Overcoming Disadvantage in Education
Routledge – 2013 – 206 pages
Governments, local authorities, school leaders, and teachers all over the world want to improve the educational attainment and participation of all students, and to minimise any systematic differences in outcomes for social and economic groups. A particular concern is for those students from backgrounds that may objectively disadvantage them at school and beyond. However, considerable effort and money is currently being wasted on policies, practices and interventions that have very little hope of success, and that may indeed endanger the progress that is being made otherwise. The poor quality of much education research evidence, coupled with an unwillingness among users of evidence to discriminate appropriately between what we know and do not know, means that opportunities are being missed. At a time of reduced public spending it is important that proposed interventions are both effective and efficient.
Overcoming Disadvantage in Education is unique in the way that it:
There are evidence-informed ways forward in handling under-achievement and increasing social justice in education. This book shows which the more likely approaches are, and where further work could yield further benefits.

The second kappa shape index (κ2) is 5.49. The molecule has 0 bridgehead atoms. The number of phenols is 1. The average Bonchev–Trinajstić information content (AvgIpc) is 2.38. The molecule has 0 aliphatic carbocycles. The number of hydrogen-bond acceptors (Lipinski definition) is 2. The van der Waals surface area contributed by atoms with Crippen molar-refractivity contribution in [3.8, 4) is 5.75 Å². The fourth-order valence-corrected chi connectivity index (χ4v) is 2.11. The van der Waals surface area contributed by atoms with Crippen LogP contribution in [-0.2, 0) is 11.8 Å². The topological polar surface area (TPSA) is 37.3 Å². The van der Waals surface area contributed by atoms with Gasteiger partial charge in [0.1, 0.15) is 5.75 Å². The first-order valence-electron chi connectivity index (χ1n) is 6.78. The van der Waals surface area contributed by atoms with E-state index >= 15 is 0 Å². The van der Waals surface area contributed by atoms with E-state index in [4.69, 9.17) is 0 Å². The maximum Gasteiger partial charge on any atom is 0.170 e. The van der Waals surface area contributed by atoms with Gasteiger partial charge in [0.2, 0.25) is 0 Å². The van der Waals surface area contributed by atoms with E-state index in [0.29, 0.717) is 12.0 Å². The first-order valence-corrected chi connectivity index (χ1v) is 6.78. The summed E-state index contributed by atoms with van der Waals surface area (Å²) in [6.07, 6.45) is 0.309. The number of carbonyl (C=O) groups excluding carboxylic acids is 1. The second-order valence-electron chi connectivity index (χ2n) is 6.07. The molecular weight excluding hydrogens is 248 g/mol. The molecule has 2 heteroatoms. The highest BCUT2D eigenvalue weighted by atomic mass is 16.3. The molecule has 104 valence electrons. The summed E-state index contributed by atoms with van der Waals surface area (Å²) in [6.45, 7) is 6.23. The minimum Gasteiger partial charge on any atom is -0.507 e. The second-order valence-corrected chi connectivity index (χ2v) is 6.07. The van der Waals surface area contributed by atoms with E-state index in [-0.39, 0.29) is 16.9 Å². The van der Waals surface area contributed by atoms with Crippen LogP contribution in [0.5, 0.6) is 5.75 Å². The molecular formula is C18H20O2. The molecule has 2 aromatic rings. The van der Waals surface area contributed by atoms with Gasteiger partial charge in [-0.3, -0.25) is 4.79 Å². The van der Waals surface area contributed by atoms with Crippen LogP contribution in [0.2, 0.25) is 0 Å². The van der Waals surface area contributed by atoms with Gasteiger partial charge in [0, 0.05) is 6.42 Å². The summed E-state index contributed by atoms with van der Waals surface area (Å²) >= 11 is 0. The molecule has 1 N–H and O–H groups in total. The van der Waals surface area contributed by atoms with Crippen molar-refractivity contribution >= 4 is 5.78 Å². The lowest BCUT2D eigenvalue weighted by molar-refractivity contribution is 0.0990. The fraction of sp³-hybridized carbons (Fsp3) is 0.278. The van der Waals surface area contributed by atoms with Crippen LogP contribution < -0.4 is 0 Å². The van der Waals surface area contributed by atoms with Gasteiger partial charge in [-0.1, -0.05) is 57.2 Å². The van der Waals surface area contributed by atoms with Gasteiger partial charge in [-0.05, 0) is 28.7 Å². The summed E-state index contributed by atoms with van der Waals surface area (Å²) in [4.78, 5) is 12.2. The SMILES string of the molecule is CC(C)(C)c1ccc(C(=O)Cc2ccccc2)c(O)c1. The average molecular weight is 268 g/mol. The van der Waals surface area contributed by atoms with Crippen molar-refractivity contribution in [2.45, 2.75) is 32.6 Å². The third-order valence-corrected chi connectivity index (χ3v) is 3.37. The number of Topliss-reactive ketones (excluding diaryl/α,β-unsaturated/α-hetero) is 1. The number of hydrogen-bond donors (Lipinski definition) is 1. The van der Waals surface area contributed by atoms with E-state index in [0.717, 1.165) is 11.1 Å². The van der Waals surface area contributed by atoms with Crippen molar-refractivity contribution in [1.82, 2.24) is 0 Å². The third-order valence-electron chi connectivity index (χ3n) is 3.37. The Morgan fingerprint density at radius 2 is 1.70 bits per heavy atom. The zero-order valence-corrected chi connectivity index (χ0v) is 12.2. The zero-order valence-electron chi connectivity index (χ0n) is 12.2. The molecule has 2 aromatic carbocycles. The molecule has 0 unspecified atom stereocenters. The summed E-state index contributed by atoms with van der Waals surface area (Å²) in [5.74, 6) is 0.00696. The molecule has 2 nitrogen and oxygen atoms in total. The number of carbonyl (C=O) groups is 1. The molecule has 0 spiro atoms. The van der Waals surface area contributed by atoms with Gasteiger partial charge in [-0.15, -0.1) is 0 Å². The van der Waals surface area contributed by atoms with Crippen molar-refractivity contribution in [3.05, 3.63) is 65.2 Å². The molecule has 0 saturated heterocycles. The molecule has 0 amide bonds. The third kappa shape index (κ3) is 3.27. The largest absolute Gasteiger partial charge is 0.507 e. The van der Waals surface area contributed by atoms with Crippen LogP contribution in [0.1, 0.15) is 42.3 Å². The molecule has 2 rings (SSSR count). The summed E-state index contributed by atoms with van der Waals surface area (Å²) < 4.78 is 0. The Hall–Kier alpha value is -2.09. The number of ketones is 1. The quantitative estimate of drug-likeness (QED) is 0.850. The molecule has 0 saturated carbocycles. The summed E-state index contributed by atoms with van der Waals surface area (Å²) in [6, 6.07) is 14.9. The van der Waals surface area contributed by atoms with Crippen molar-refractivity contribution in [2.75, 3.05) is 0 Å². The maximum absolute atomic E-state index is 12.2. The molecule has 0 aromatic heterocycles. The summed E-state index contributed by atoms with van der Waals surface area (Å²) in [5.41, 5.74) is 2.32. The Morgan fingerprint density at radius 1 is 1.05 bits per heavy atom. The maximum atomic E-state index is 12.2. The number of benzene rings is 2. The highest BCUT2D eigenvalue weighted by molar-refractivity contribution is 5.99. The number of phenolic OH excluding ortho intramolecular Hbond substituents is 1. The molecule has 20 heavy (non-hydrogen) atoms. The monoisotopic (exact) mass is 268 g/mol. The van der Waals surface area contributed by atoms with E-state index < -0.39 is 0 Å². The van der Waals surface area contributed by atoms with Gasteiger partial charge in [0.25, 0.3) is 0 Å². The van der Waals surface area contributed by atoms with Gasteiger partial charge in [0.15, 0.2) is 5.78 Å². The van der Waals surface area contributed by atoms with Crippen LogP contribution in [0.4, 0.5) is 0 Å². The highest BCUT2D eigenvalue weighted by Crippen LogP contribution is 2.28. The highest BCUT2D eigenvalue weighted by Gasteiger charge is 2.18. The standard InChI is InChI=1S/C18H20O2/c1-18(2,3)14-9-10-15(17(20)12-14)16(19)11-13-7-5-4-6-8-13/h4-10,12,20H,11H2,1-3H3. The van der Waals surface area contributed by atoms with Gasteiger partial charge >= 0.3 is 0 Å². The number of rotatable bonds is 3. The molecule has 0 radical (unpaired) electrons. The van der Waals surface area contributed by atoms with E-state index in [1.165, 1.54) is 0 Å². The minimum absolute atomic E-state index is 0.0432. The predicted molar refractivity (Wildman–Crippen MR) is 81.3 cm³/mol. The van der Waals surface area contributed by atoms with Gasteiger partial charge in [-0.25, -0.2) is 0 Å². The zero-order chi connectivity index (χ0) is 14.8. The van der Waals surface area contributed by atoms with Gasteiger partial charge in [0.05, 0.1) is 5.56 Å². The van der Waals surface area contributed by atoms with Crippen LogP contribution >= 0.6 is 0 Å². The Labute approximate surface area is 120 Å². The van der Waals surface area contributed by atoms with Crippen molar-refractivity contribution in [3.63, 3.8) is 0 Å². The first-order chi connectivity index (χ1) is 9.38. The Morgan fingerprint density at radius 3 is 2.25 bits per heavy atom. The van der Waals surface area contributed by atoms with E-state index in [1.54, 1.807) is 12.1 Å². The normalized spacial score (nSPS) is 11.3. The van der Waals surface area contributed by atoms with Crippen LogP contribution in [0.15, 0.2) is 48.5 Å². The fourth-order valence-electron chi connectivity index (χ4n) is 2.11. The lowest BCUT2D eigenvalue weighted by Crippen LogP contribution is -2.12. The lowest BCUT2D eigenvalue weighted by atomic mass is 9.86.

This book will be a key text for students, developing academic researchers and supervisors in the social sciences, and for those research users charged with improving educational outcomes.
1. What is disadvantage in education? 2. The quality of existing datasets 3. The quality of available evidence 4. The role of school intakes 5. The role of schools 6. The role of teachers 7. The wider outcomes of schooling 8. Post-school outcomes 9. Targeted approaches 10. The role of individuals 11. The role of ‘parents’ 12. The way forward in overcoming educational disadvantage
Stephen Gorard is Professor of Education and Well-being, Durham University, UK
Beng Huat See is Research fellow at The University of Birmingham, UK